If anyone is reading this, please read the previous posts. The majority are saying they started in LTC-Long Term Care/NH-Nursing Homes because there were not any openings for (LPN or RN). So they had no choice but work in nursing homes. For some nurses, they found their "calling", for most, they were just waiting for the "real", glamorous nursing job. This was my story too. I said I would never work in a nursing home. I took a job in a local nursing home to be close to my home, my kids, etc. As an RN, I had done surgery, med/surg, home health, psych, but I found that LTC/nursing homes were where the real nurses worked. It's a shame that nursing homes are the last place that "nurses" want to work. I thought I was a good "nurse" but I couldn't stick it out. The best nurses I know are LTC/NH nurses, whether they are RN, LPN or CNA. They have guts, stamina, compassion and just the will to walk through those doors.
  9. by   CashewLPN
    I started out in the nursing home... I didnt really like it, but, I did learn alot... mostly one thing though... SPEED! 2 medpasses to 57 pts a shift... you learn to go fast!
    I started there because I was considered too young to start up at the hospital... (the hosp will not employ nurses under 19YO... I'm the youngest ever hired, after a partictularly good review by my old DON)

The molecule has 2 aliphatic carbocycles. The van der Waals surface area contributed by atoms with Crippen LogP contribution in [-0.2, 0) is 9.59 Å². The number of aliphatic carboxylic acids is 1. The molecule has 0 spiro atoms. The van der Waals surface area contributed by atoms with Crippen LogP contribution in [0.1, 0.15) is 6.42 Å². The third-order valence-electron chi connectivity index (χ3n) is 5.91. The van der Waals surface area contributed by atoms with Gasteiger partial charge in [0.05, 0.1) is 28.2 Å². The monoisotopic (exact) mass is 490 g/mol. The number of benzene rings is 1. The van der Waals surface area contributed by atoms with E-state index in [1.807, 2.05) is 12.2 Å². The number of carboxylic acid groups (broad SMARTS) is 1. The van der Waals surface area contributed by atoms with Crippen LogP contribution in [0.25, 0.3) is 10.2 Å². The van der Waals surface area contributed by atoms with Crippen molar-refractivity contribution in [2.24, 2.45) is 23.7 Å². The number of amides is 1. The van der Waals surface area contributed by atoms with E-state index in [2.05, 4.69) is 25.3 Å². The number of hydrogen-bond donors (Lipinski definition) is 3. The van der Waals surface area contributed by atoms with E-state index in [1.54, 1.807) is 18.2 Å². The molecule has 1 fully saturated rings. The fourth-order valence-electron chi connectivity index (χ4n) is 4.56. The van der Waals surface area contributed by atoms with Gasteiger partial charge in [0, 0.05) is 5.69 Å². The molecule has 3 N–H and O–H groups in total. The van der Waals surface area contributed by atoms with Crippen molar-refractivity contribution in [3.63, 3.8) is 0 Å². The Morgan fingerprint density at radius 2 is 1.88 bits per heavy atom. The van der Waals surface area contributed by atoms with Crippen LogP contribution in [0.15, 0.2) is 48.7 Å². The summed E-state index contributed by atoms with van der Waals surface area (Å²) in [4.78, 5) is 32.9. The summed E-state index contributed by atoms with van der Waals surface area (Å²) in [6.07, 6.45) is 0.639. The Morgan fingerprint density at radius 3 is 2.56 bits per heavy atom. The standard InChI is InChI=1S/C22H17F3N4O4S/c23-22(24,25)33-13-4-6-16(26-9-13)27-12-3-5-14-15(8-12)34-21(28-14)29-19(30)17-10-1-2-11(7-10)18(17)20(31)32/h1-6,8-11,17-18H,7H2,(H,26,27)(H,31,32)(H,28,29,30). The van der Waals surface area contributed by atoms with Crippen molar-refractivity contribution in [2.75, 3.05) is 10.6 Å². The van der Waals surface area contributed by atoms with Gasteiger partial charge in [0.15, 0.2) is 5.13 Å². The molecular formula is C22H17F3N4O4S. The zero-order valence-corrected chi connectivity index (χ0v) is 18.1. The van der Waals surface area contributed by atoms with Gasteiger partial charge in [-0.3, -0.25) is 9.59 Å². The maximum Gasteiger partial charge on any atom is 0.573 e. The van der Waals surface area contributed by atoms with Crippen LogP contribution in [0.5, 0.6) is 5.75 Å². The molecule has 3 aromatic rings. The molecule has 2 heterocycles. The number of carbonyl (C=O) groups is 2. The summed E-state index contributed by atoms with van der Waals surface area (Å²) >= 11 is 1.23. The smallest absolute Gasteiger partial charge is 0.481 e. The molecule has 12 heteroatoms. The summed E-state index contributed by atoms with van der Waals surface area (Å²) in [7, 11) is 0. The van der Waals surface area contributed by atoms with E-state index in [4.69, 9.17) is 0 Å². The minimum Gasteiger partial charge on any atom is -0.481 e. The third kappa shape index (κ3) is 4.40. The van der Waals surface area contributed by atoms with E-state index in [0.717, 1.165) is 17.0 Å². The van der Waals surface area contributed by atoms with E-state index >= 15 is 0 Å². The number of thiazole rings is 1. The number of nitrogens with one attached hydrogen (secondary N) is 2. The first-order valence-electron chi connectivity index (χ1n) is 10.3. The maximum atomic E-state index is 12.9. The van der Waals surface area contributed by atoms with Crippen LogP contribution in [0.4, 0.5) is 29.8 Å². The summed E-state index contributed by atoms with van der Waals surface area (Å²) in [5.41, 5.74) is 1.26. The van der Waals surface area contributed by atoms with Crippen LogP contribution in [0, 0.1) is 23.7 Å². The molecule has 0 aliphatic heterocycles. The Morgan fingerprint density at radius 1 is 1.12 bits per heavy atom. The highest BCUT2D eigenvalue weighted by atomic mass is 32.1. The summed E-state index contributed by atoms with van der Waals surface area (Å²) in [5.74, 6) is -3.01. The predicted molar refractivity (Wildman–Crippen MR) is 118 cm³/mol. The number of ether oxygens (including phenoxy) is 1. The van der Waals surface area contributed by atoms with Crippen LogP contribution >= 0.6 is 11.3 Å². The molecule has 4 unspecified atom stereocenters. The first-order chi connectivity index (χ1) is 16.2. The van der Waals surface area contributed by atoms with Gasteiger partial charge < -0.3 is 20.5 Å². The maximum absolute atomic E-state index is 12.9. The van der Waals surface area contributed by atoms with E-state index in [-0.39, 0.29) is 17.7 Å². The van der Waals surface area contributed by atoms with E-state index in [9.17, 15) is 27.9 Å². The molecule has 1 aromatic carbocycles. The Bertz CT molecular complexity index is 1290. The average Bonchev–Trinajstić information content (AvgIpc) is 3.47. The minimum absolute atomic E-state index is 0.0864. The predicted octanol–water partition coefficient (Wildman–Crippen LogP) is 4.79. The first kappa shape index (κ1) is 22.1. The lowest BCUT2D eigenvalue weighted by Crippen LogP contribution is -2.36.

It was a good job... I did what I had to do... learned what I had to learn... I learned how to be a staff nurse, a charge nurse... a code runner... a referee, a bouncer... a boss, an underling...

    it really was fufulling....
    --Barbara
  10. by   Joybug
    Hello,

    I graduated in 1996 and I deliberately chose to work LTC. I wanted to work with the same patients for a while and get to know them both sick and well so that I could learn how someone lived with COPD for instance. I worked on the Medicare section so most of the patients were post acute. I also wanted to learn various illnesses in person to supplement my textbook learning. LTC can be very challenging. One thing that scared me was that all immediate decisions were made by myself because the MDs were at the hospital, so I had to assess the patients, then pass them information over the phone. I was the only RN on my shift. Skills are really needed LTC, how many nurses out there can start an IV on a dehydrated 96 yr old? Working the medicare section requires lots of technical skills; I have used IVs, wound vac, TPN, central lines, surgical dressings(sterile), suctioning, neurochecks etc. And your assessing skills need to be top notch. Basically, anything goes. I also find that skills return very quickly, you don't lose them, you may need to refresh and keep current. I get a professional journal, and do occassonal research, I also seek further education opportunites in order to maintian my level of practice.